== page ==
So far the volunteers (mostly) and staff (Peter, Beth and I) have:  painted exterior building front and side walls white, put two coats of blue paint on 15 schools for lunch area, put prime coat on our big metal entryway gate, moved and re-potted over a dozen big plants, started to create our sensorial pathway with a variety of surfaces to walk on, built a sand box and moved it to a shady spot, created the perimeter of our playground space where swings and a tire tunnel will be installed, painted a lovely Banyan Center sign, designed a large tri-lingual sign (Thai, English, Mandarin) that eventually will grace our entrance over the metal gate, removed loads of debris, built two compost piles, purchased and lacquered a wooden door to be installed between the kitchen and classroom, repaired the front double wooden doors, delivered elephant dung for the composts, purchased about 20 flowering plants and planted them, removed existing three steps on side of building and replaced them with five steps that are more kid-friendly, and other things that escape me at the moment. Their pay?  Free lunch.

NEW HOME and OPEN HOUSE PARTY. New Year’s Day started with a delicious breakfast (organic herbs and vegetable omelette cooked in a banana leaf) at my favorite spot, Bueng Pai Farm. After a manicure and pedicure in town plus hooking up with Nuy and shopping for party beverages, we returned to the school house for ten minutes and then went to the new house.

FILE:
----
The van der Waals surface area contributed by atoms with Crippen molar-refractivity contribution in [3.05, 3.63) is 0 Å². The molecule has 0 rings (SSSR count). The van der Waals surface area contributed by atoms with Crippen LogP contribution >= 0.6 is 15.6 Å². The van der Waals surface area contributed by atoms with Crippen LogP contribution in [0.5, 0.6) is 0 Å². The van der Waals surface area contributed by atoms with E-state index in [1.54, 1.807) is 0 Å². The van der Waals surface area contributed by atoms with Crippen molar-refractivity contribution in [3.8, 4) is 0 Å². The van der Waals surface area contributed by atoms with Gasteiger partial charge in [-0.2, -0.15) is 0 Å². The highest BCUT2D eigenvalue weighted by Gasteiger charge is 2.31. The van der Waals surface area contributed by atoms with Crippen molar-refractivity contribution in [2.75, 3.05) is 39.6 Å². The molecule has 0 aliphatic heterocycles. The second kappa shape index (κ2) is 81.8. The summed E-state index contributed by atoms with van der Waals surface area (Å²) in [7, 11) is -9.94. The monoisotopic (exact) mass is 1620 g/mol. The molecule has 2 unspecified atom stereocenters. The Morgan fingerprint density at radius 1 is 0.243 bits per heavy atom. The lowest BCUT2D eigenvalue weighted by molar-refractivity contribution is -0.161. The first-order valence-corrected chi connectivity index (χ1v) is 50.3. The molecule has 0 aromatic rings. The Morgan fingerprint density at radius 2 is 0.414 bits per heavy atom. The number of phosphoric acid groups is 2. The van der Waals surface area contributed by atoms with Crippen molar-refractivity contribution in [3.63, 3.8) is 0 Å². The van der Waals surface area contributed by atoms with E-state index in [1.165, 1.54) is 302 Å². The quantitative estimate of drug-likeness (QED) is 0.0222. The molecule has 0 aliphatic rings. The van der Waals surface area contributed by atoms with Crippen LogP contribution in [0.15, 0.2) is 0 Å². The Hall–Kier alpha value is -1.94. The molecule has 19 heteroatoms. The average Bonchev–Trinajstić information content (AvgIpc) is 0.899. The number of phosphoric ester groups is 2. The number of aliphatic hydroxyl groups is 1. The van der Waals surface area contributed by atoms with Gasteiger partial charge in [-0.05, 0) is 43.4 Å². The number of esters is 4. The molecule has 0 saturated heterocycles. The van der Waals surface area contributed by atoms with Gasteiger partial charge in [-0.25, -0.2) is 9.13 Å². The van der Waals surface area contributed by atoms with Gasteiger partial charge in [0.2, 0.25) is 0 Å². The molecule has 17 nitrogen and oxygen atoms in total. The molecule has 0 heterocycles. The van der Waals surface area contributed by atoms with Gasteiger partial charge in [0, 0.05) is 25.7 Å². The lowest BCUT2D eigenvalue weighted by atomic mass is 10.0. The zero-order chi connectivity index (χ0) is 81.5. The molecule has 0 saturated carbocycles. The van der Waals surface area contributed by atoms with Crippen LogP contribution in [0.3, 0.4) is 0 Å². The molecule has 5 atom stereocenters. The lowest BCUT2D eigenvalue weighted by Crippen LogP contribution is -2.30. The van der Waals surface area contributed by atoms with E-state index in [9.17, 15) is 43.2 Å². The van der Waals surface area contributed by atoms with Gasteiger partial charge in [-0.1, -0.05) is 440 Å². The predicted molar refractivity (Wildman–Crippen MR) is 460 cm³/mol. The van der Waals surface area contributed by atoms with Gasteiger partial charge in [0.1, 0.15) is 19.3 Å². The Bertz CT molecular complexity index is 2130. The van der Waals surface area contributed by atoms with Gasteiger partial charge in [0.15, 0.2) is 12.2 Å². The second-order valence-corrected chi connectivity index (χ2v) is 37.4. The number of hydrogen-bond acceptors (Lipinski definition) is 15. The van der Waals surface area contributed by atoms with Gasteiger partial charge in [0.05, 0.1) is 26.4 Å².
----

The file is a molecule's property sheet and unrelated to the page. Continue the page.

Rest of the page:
Nothing like planning too much for one day, one of my specialities. We arrived at my new home about 30 minutes before the party was to begin. Thankfully, Nuy pitched in and the first guest arrived about 20 minutes after the official opening.

It seemed that everyone had a good time and the house received much praise. This came despite the lack of interior decorating and fairly bare walls. Nuy did manage to help me hang the original oil painting by the Burmese artist which was purchased at a gallery in CM in November.

Party food was supposed to be simple…cheese, crackers, nuts, dried fruit and pumpkin pie from a great bakery in town. However, it turned out to be fantastic because the owners of Bueng Pai Farm, who had been invited to the event, stopped by with fabulous vegetarian and chicken spring rolls and lovely banana leaf “bowl” of organic star fruit (carambola). They had made everything especially for the party.

In conclusion, let me wish everyone a Happy New Year and a year ahead filled with joy, happiness, good health, fun, prosperity and new adventures.